So lots of ways for them to express themselves, to get the feelings out. They could contribute creative contributions to our website. That, again, shows how other teens are dealing with the disease, how other teens have connected with their loved ones. So it’s www.afateens.org to get involved.
Carol: Yes, I’m still here.
Interviewer: Oh, I’m sorry. You cut out for a second. I think you were giving the website again.
Carol: It’s www.afateens.org.
Interviewer: OK, fantastic. We’ve talked about what the website has to offer. And I don’t know if you can answer this question or not. But is there any definite that a young person should expect when they’re faced with a grandparent or even a parent with the early onset dementia, that the disease is going to bring about?
Carol: Every person who has this disease is a different situation. Their symptoms might differ, the way it progresses might differ, the way they react to other people might differ. But there are some generalities that we could talk about. I think for teens, I think what will strike them the most is probably a lot of repetition on the part of their loved one. They might ask the same question over and over again. They could expect that there will be short‑term memory loss. Their loved one might not remember what they ate for breakfast, but they might remember something from 20 years ago when they were a child. They can expect, in general, confusion about who their loved ones are. And this can be most hurtful to a teenager.
The grandparent might not remember that this is their granddaughter or grandson, despite the fact that they spent every Sunday together, or went on vacations together, or just had breakfast together that morning. They really shouldn’t take this personally, as hard as it might feel. It is the disease that’s causing this.
I think another definite is that they can expect this disease to progress over time. So while their loved one might seem fine one day, the next day the disease might have progressed tremendously. For other people, it might take months until it progresses further.
But I think the other thing they can expect is, if they pay attention to the person and really get to the core of who that person is, if they pick up on the person’s past histories, hobbies they liked, things they used to do together, singing, looking through photos, et cetera, they might really be able to connect with that person. And they really are the moments to cherish.
Interviewer: What can they do, as a young person, to make a difference with the Alzheimer’s disease or with their loved one? I know you had mentioned some fundraising opportunities and things of that nature. I’m assuming awareness is crucial.
Carol: The purpose of AFA Teens chapters, although this could be done on an individual basis as well, is to really get educated about the disease. That helps the teen. It helps their families cope. Volunteer in your community. There are lots of long‑term care facilities that are looking for teens to volunteer. In fact, the Alzheimer’s Foundation runs a volunteer challenge each year. We just kicked it off this past summer where teens can volunteer in their communities, write about their experiences. So they could really make a difference.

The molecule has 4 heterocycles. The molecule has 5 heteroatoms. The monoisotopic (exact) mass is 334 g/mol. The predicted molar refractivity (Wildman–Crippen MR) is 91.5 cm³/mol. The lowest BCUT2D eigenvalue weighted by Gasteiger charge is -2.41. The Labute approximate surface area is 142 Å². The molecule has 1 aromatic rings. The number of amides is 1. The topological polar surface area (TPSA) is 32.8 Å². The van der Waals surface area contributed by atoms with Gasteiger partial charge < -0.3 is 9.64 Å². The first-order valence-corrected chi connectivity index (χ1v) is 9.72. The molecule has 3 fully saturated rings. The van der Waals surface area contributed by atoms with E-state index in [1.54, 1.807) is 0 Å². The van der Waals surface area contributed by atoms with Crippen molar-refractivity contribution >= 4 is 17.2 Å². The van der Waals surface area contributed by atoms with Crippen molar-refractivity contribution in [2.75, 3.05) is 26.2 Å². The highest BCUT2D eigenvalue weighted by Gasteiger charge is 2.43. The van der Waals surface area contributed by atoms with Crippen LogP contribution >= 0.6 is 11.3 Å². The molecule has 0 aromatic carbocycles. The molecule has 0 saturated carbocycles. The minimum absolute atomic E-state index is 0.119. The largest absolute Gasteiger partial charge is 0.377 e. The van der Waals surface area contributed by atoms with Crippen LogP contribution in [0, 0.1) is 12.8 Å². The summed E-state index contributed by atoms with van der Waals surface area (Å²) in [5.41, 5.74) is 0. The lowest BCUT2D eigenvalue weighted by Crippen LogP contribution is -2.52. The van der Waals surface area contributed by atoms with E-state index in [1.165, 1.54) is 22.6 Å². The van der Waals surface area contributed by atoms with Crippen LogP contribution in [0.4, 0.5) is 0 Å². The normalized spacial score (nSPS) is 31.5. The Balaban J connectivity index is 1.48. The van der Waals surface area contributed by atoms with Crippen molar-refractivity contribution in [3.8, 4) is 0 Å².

It also might let them gain some insight into looking at a health care profession as a career opportunity. There is definitely a shortage of health care professionals, particularly dealing with the geriatric population.
One of our winners, for example, of our AFA Teens College Scholarship, decided to become a social worker based on her family’s experience with Alzheimer’s disease. We hear from others who have volunteered in their community, that they decided to go into geriatrics. So there’s a real opportunity to learn and make a difference.
Interviewer: Are there any other resources that you could share to help with teenagers or children to gain a better grasp on what’s going on in their lives and in the lives of their loved ones?
Carol: Sure. I think the main resource, again, is the AFA Teens website, afateens.org, where there is a lot of information, where they could connect with social workers and peers. The other thing I would recommend is, the Alzheimer’s Foundation of America puts out a free quarterly magazine for caregivers called “Care Advantage.” They could go to that website and subscribe for free. That’s afacareadvantage.org. There is a lot of practical information on there, real insights from other caregivers, and this is a great publication for teens to learn more about the disease as well as something for them to share with their family members.
The other website is carecrossroads.org. That’s another website put out by the Alzheimer’s Foundation of America, which is very family caregiver‑focused.
And again, they could read creative contributions from other caregivers, see some short documentaries by people going through the disease, as well as gain a lot of information from frequently asked questions and a house of care interactive site that we have. That gives pointers about activities teens could do with their loved ones, about safety precautions families should take in their homes, et cetera, then, of course, the Alzheimer’s Foundation’s main website, alzfdn.org, which could connect them to all of AFA’s websites as well as programs and initiatives that we have.
Interviewer: That’s fantastic. There really are a lot of resources out there for them. Is there anything else that you would like to share regarding the young caregivers and those dealing with Alzheimer’s and dementia?
Carol: I’d like to just reinforce again that they’re not alone. They should reach out for help. Education and engagement are the most important things they could do. Visiting their loved ones, doing meaningful activities with them, really do make a difference. I think, for a teen, it would sort of be a no‑regrets situation, that they’ve done whatever they could do to help their loved one go through this heartbreaking experience.